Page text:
Secondly, list what uniforms and gear are acceptable for the group, and have your research at hand. You need to be very careful with your uniform requirements, because of the expense to acquire some items, so make sure your research is as up-to-date as possible. A careless mistake in research is costly for everyone. Remember, the narrower your focus, the smaller your group will be. If you want everyone to carry smoothbores, then expect that experienced reenactors coming into your group may not have the desire or the finanaces to obtain another firearm.

You may need to weigh the option to give your members a range of items they can select or qualify for group membership. Instead of just smoothbores, you may want to extend the requirements to '61 Springfield. But you'll need to put your foot down at some time for the sake of authenticity. Some items should be a non-negotiable.

An option that you should consider is a "Benzene Board" (based on the same concept from the General Miles Marching and Chowder Society) for experienced reenactors coming into the group. The group needs to stick to it's guns on established standards, and not make unreasonable or unfair allowances. If someone doesn't want to play by the rules, then chances are good that they're really not sold on the concept of your group, either.

After your authenticity standard and uniform, arms and gear requirements are set, you'll need to do some online research on vendors. First, search for groups that closely follow your group's standards and note the vendors on their uniform and equipment lists. Tap at least five sites, but make sure that the researched vendors listed can fulfill your needs, or at least be able to do so if you have special requirements. My own recommendation at this time is to keep your uniform and accourtrement vendors as tight as possible, limiting the choice to one or two vendors to keep some uniformity in the choices members can make. After all, items were issued, not tailored for style.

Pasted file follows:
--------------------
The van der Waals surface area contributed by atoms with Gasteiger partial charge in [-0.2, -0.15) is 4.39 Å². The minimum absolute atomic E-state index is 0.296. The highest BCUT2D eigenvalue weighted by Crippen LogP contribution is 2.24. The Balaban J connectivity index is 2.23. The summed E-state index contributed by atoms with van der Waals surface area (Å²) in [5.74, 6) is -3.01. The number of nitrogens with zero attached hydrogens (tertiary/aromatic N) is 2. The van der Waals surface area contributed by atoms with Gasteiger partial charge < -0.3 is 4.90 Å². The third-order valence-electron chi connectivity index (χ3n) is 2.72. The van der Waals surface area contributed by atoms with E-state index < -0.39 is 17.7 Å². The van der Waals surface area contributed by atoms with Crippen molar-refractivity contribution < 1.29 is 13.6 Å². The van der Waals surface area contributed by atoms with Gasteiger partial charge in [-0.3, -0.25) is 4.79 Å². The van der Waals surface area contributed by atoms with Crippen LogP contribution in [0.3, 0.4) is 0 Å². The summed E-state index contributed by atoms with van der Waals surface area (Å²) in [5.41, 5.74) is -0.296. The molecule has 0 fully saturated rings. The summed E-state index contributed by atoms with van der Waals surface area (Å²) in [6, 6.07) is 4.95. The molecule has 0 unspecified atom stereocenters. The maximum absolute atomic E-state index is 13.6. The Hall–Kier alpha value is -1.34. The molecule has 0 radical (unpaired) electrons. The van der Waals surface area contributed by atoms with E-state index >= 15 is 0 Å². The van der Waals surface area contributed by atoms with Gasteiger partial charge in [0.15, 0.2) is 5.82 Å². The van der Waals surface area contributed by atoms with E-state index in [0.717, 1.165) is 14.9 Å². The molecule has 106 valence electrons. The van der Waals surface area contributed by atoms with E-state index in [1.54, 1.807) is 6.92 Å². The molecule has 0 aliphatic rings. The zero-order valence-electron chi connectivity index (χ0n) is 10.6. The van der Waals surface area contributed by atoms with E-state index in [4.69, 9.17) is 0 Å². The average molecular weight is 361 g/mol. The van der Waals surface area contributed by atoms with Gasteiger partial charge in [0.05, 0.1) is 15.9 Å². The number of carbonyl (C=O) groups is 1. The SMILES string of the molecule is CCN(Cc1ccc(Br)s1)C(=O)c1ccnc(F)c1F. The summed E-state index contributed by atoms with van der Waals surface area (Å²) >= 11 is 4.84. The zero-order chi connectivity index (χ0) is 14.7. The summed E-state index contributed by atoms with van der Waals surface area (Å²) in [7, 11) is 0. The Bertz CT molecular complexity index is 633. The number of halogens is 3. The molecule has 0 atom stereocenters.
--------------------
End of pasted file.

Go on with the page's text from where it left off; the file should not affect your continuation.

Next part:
Now that your uniform, gear and arms requirements are set, you need to set a way for new recruits and members with partial kits to come to the impression set by the group. To this end, I introduce the "Path" System using TGNCC as an example:

Uniform and equipment pathways

When a new member comes into TGNCC , they have the option to take one of two impression pathways:

  • Confederate to Federal
  • Devoted Confederate

A Confederate to Federal impression will allows TGNCC members to acquire a Confederate impression, but in the the process buy accoutrement and other pieces of equipment that are of Federal make. Once everything is acquired, all that the TGNCC members needs to do is to buy a Federal Sackcoat, forage cap, and sky-blue kersey trowsers to be able to field a good impression.

The Devoted Confederate impression allows TGNCC members to build a Confederate impression that can be used in both theatres of the war. Although not as flexible as the Confederate to Federal pathway, this pathway does allow for wider event participation as Confederates, and allows an easier transition to early war or late war Confederate impressions.

Either pathway focuses on a mid-war eastern theatre Confederate impression, and is collectively known as the Basic Impression. The other pathways are known as the Intermediate and Challenge Impressions.

The Basic Impression

There are four levels in attaining a Basic Impression:

Confederate to Federal Pathway

Level 1

  • 1858 model Jefferson booties
  • Cotton socks
  • Smoothside canteen with jeancloth or issue blanket cover and stopper attached with hemp twine. Other covers will not be allowed, although chain attachments are allowed.